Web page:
Elevation Gain ~7300' between 1416'-1924'
October 28, 2017 - When I awoke, I found myself sitting on the ground at the start/finish line - barefoot - with my shoes, but no socks, set neatly next to me. I was alone. Everyone was gone and mine was the only car parked in the field next to the Lodge. All I can remember are the extremely bright lights surrounding me not long after I began the third washing-machine loop of the course under the early darkness of night. Memories of the first fifty miles are still quite clear, but I am at a loss as to how I ended up at the finish line two days after the race was over, barefoot - without a finisher's buckle!!!
Sounds like a good excuse to me. Certainly a plausible explanation for my dnf, and certainly possible. But, alas, I will have to save it for another time. As circumstances would have it, a hard fall onto my back at around mile 31 punched both kidneys so hard that I began peeing blood. When the color changes from yellow to red, it's a clear indication that it is time to stop. Upon reaching half way I checked in with the medical support person, Becky, who concurred with my assessment after expressing serious concern. My hundred mile race was over.
Nonetheless, it was a perfect day to race in Bandera and I had a most enjoyable time. Finding my friend Iris Priebe from Calgary prior to check in, we hung out the evening before and got caught up. I slept well and awoke without an alarm at 0400 in mild temps of about 41 degrees. After a relaxed pre-race routine to get ready, we all set off at 0500 for the first two plus hours of darkness. Whether racing 25, 50, 75, or 100 miles, everyone began together. The field was small enough that it was never crowded and I never really fell into queue before finding a comfortable starting tempo.
As always conversation was upbeat, but not distracting. My plan was to start easy and cover the first 25-mile loop in 6 to 6.5 hours. I had been here before to run Bandera twice. I knew how technical the trail was, and knew that no matter what I did not want to fall. Iris started much faster and I was not up to the same conditioning to share the trail with her. All was good for the first clockwise go-round with a stop at 15 miles to lighten my attire, lose my light, and gulp down a Red Bull.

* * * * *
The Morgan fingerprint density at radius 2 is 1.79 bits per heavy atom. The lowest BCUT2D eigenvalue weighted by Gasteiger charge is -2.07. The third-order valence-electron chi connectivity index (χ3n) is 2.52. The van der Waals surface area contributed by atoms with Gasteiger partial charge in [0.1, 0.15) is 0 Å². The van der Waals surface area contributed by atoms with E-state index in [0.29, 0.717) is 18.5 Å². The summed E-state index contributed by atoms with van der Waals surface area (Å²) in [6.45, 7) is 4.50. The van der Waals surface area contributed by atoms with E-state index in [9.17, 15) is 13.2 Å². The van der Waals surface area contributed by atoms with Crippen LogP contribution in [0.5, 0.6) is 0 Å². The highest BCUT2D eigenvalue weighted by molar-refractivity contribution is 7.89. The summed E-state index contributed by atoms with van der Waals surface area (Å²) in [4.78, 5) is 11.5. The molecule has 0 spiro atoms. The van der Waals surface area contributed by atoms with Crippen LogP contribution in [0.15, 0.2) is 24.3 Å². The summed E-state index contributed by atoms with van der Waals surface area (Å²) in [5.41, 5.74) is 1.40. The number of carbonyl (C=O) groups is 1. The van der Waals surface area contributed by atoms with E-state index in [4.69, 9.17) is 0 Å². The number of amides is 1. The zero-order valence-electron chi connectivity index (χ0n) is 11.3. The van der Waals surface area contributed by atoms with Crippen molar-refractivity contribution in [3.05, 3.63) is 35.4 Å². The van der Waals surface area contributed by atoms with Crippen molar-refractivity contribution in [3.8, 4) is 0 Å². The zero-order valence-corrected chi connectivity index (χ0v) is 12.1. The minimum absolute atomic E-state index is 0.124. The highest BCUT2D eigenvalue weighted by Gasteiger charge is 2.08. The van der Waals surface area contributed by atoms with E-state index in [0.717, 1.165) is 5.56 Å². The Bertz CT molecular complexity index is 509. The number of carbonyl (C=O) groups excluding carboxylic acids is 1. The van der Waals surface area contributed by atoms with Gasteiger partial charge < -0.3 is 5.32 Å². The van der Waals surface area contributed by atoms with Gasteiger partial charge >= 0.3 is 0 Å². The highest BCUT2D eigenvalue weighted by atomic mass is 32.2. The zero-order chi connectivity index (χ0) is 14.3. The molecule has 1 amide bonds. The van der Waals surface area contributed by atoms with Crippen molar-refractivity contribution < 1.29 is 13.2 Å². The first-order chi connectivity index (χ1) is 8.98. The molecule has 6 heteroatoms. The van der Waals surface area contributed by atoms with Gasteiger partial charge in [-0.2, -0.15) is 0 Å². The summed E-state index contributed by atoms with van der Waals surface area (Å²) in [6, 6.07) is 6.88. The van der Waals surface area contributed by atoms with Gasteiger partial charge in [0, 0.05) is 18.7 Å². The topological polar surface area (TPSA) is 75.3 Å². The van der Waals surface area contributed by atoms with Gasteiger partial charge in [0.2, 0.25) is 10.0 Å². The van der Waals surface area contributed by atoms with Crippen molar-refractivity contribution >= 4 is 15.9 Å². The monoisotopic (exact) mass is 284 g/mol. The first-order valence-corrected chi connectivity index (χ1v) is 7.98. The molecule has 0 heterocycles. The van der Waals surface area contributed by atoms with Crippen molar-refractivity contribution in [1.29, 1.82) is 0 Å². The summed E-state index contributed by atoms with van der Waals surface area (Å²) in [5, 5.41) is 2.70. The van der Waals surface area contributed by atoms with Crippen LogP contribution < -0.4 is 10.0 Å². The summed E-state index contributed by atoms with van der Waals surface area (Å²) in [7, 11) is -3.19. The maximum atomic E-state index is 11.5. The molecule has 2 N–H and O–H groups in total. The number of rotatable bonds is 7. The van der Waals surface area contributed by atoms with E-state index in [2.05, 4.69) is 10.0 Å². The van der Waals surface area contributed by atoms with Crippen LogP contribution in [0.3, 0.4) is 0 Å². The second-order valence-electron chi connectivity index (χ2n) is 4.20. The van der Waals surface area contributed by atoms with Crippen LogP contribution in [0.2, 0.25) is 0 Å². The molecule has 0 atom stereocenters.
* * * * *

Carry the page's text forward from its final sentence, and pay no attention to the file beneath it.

It was all comfortable when I made the turn at the Lodge to make the second loop in the counter-clockwise direction. I had found a tempo where I was hardly breathing and was able to accelerate on the level sections at will. Having strength in my legs again was gratifying. My left knee, which was wrapped well to support a healing meniscus injury, gave me no pain despite all the egregious insults my legs would bear in the extremely nasty rocky ups and downs. I was feeling good and able to catch and pass nearly anyone on the climbs.
Then somewhere around the 50k point I slipped in scree on a vertical descent, losing my balance and my legs and landed on my lower back and elbows. It was a hard fall as I was moving with good momentum and I took a hard shot to the kidneys and lower spine. It hurt so bad that I just layed there on my back, most concerned about my bad knee that had twisted under me in the fall. Straightening out my leg first, with justifiable concern, my knee was alright, surprisingly. Getting up slowly, I walked a bit before resuming.
Once I got past the initial pain from the fall and got back into rhythm, I could feel pain in both kidneys and my lower back. When I peed, there was blood in my urine. My running continued good, so I tried to drink more to see if the blood was just temporary. After about mile 46 I slowed to a walk to relieve the pain from the jarring of my lower back. Still red pee. I've been around long enough to know I had to stop. With official medical consensus back at the Lodge, I was done.
The second loop took me slightly over 7 hours, leaving me with 22+ hours to conclude the back half of the course. Legs and energy level were still good, but it was not worth the risk. I headed to bed to rest and after three more good pees during the night, my urine was back to light yellow. No apparent damage beyond kidney bruising. I would live to fight another day.
I hung around to celebrate Iris' finish in 29:37 as third female. She was deservedly elated. After collecting our stuff and getting organized she headed off for a nap while I found a hotel and a beer or two or three to assauge my ego and... flush my kidneys, of course!!!
Disappointed? Sure. But it's always a matter of perspective. In general I am getting wiser about running these things, but there is a growing relentless list of limitations that will always be there to make these events that much more challenging than for my younger less-encumbered peers. Rather than recover and come back ready for the next one, I think I have now become resolved to give up the longer events in exchange for less challenging future endeavors. Time will tell, but for now, I'm just going to kick back and enjoy being old, and take satisfaction in my pretense of being wiser.